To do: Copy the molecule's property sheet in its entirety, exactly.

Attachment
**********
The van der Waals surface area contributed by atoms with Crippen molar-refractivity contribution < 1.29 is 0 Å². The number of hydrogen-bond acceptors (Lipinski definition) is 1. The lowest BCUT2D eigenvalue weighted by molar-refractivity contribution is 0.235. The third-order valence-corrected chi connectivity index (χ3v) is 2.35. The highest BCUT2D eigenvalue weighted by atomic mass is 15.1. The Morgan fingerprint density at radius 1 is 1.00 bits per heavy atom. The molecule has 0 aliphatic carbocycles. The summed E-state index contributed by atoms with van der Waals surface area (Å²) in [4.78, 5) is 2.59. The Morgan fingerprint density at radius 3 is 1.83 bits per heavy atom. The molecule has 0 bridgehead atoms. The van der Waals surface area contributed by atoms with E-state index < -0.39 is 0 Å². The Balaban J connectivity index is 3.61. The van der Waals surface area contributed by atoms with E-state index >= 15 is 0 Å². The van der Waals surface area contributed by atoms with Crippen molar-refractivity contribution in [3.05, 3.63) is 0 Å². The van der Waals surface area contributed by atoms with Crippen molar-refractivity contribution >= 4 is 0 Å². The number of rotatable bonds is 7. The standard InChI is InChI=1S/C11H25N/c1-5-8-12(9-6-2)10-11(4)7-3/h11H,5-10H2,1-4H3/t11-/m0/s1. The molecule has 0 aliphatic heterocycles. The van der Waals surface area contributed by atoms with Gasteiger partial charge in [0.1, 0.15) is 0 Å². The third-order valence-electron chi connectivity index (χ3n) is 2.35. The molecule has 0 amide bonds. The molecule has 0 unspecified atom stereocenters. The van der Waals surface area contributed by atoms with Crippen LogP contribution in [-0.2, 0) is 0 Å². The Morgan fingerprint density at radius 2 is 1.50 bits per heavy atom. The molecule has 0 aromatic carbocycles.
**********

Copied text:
The van der Waals surface area contributed by atoms with Crippen molar-refractivity contribution < 1.29 is 0 Å². The number of hydrogen-bond acceptors (Lipinski definition) is 1. The lowest BCUT2D eigenvalue weighted by molar-refractivity contribution is 0.235. The third-order valence-corrected chi connectivity index (χ3v) is 2.35. The highest BCUT2D eigenvalue weighted by atomic mass is 15.1. The Morgan fingerprint density at radius 1 is 1.00 bits per heavy atom. The molecule has 0 aliphatic carbocycles. The summed E-state index contributed by atoms with van der Waals surface area (Å²) in [4.78, 5) is 2.59. The Morgan fingerprint density at radius 3 is 1.83 bits per heavy atom. The molecule has 0 bridgehead atoms. The van der Waals surface area contributed by atoms with E-state index < -0.39 is 0 Å². The Balaban J connectivity index is 3.61. The van der Waals surface area contributed by atoms with E-state index >= 15 is 0 Å². The van der Waals surface area contributed by atoms with Crippen molar-refractivity contribution in [3.05, 3.63) is 0 Å². The van der Waals surface area contributed by atoms with Crippen molar-refractivity contribution >= 4 is 0 Å². The number of rotatable bonds is 7. The standard InChI is InChI=1S/C11H25N/c1-5-8-12(9-6-2)10-11(4)7-3/h11H,5-10H2,1-4H3/t11-/m0/s1. The molecule has 0 aliphatic heterocycles. The van der Waals surface area contributed by atoms with Gasteiger partial charge in [0.1, 0.15) is 0 Å². The third-order valence-electron chi connectivity index (χ3n) is 2.35. The molecule has 0 amide bonds. The molecule has 0 unspecified atom stereocenters. The van der Waals surface area contributed by atoms with Crippen LogP contribution in [-0.2, 0) is 0 Å². The Morgan fingerprint density at radius 2 is 1.50 bits per heavy atom. The molecule has 0 aromatic carbocycles.